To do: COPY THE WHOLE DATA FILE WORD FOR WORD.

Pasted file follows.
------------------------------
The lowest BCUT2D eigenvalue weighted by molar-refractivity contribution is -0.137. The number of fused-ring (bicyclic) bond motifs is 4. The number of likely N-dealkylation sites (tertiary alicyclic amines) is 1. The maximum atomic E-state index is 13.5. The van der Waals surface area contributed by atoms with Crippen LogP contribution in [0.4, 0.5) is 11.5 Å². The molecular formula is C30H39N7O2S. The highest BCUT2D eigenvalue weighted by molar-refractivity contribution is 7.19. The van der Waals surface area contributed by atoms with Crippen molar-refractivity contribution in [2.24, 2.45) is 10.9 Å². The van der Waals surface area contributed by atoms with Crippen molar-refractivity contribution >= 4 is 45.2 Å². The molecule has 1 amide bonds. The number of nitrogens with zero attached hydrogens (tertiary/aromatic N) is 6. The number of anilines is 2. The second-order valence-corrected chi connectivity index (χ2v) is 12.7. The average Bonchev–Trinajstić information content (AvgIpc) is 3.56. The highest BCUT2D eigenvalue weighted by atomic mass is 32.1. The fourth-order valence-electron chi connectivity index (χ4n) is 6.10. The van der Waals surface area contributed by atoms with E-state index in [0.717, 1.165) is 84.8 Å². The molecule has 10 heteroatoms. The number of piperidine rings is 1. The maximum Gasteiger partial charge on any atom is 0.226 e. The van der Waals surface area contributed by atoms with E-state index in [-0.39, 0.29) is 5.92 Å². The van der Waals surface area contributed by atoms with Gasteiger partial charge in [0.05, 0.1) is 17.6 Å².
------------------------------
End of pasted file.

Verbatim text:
The lowest BCUT2D eigenvalue weighted by molar-refractivity contribution is -0.137. The number of fused-ring (bicyclic) bond motifs is 4. The number of likely N-dealkylation sites (tertiary alicyclic amines) is 1. The maximum atomic E-state index is 13.5. The van der Waals surface area contributed by atoms with Crippen LogP contribution in [0.4, 0.5) is 11.5 Å². The molecular formula is C30H39N7O2S. The highest BCUT2D eigenvalue weighted by molar-refractivity contribution is 7.19. The van der Waals surface area contributed by atoms with Crippen molar-refractivity contribution in [2.24, 2.45) is 10.9 Å². The van der Waals surface area contributed by atoms with Crippen molar-refractivity contribution >= 4 is 45.2 Å². The molecule has 1 amide bonds. The number of nitrogens with zero attached hydrogens (tertiary/aromatic N) is 6. The number of anilines is 2. The second-order valence-corrected chi connectivity index (χ2v) is 12.7. The average Bonchev–Trinajstić information content (AvgIpc) is 3.56. The highest BCUT2D eigenvalue weighted by atomic mass is 32.1. The fourth-order valence-electron chi connectivity index (χ4n) is 6.10. The van der Waals surface area contributed by atoms with E-state index in [0.717, 1.165) is 84.8 Å². The molecule has 10 heteroatoms. The number of piperidine rings is 1. The maximum Gasteiger partial charge on any atom is 0.226 e. The van der Waals surface area contributed by atoms with E-state index in [-0.39, 0.29) is 5.92 Å². The van der Waals surface area contributed by atoms with Gasteiger partial charge in [0.05, 0.1) is 17.6 Å².